One of the hardest things to grasp about India is the unusual juxtaposition of seemingly contradictory things. It takes you off-guard, and made me wonder about how it’s all possible.
jux·ta·po·si·tion [juhk-stuh-puh-zish-uhn] nounan act or instance of placing close together or side by side, especially for comparison or contrast; the state of being close together or side by side.
On my last day in India, we roll up to the last slum we want to visit. There’s trash everywhere, and goats are all around the trash looking for scraps to eat. We start to walk into the slum and we see the usual slum houses made of tarps, rubber tires, tree branches, used rice bags, and old advertising boards. We see the jimmied-up wires tapping into the power lines. We go down walkways that are so narrow that we big Americans have to turn sideways to get through. We look up and right next to this slum is a newly constructed 6-story gleaming white building – apparently a new office for a growing IT management company. It’s not even 30 feet away - the contrast is so stark. India may be one of a handful of countries that has people making $1 a day as well as people making $1 a second.
Cows are indeed sacred in India. It is illegal to kill a cow, and more practically, cows have the right of way on the street. So, here we are driving down the street with cars and buses and motorcycles zipping and honking along. And there are cows – whole herds of them – walking along the side of the street. Some of them walk in the middle of the street – somehow they know they own the place. Even in the cities, you see cows side by side with shops, banks, and restaurants (see picture>). It’s really weird for us Americans to think of an animal (especially the cow) as sacred. Then again, maybe some people would come to America and think we believe dogs are sacred? Where else in the world do we pick up our animal’s poop??
We grew to really appreciate the majesty of the traditional Indian dress that women wear – those vibrantly colorful, beautifully flowing dresses called saris. So, it became all the more odd for us to see so many women walking around in these beautiful dresses in the dirt and mud, often times with bare feet. All these cars whizzing by, kicking up dirt and exhaust. It’d be like us seeing women in America wearing evening gowns and high heels doing farm work. And somehow they keep them clean – getting to a river or well every day after work to wash the previous day’s sari. The contrast between the bland, boring brown of the land and the bright colors of the dress, rugs, and decor only made the colors shine that much more.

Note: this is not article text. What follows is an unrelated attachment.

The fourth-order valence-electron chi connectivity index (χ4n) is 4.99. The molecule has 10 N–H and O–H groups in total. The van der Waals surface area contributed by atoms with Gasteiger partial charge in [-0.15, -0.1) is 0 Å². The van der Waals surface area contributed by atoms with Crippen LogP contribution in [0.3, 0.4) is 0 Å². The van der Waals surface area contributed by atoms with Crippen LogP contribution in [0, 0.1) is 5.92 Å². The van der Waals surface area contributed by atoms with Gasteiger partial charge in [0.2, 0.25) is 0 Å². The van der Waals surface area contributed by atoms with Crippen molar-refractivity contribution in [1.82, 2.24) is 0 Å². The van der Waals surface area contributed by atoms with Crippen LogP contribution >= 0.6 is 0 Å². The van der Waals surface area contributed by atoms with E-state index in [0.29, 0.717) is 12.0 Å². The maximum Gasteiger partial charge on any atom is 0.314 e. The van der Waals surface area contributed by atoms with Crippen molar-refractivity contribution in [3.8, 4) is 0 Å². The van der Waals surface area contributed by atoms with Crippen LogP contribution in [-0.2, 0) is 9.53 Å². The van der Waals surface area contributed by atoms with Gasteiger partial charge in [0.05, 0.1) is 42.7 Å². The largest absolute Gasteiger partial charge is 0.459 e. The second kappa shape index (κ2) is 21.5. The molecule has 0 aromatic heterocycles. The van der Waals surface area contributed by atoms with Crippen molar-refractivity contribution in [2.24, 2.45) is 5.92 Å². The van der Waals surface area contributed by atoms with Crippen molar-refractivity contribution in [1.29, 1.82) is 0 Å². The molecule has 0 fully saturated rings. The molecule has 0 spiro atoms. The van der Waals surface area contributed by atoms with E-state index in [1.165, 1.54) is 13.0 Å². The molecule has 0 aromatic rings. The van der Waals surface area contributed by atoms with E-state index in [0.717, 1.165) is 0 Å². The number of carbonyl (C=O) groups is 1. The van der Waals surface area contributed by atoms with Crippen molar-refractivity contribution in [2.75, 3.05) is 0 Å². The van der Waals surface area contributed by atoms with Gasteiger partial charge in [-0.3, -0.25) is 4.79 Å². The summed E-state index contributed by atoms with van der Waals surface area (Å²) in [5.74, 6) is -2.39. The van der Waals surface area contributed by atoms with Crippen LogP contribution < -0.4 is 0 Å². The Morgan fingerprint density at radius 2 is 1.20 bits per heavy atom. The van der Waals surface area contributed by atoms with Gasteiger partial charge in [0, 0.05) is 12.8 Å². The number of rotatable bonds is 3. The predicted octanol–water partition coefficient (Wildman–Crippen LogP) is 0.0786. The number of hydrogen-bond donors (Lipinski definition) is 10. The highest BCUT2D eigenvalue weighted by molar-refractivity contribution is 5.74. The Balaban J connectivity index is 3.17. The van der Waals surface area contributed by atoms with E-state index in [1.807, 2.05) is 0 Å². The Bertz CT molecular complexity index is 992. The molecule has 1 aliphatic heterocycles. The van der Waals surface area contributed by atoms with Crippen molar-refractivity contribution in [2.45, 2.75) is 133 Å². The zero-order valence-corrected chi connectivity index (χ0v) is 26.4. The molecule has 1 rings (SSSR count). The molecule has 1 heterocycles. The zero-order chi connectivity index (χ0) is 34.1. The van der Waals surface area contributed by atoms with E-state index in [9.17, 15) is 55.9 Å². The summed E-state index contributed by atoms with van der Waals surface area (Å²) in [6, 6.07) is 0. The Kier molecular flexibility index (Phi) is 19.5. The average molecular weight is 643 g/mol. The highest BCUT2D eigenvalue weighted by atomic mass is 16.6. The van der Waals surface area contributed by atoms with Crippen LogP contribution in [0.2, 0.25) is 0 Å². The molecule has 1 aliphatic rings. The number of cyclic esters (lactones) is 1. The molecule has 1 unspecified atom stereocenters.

In the slums, there’s no running water. Conditions are brutal. During monsoon season, entire slums can be washed away. Yet, some of the poor in these slums have cell phones. I did a double-take the first time I saw their jimmied-up makeshift power outlets with cell phone chargers plugged in. The plans are dirt-cheap – often times free for incoming calls and approximately 1 cent per hour for outgoing airtime. So if dad has to walk 5 miles to potentially find work (for $2 a day) – maybe even a multi-day or multi-week project, cell phones are a great thing to have. Here’s a picture–> of a “middle-class” outdoor home’s power outlet.
We also noticed that a lot of Indians, even those in the slums, have really white and straight teeth. You see some of them in the morning with toothbrushes in their mouth, brushing away. But maybe the secret is that curry is a natural teeth whitener. They may not have bathed for a while. They may be bare-footed. But when you get them to laugh, you see the brightest, whitest smile.
Related Posts on Our First Trip to India
- We’re Going to India This Week!
- Day 1 | Good Timing
- Day 5 | Sunday Morning Run
- 5 Things Hard to Grasp About India
- Partnering with Mission India
- 7 Weird Things I’m Thankful For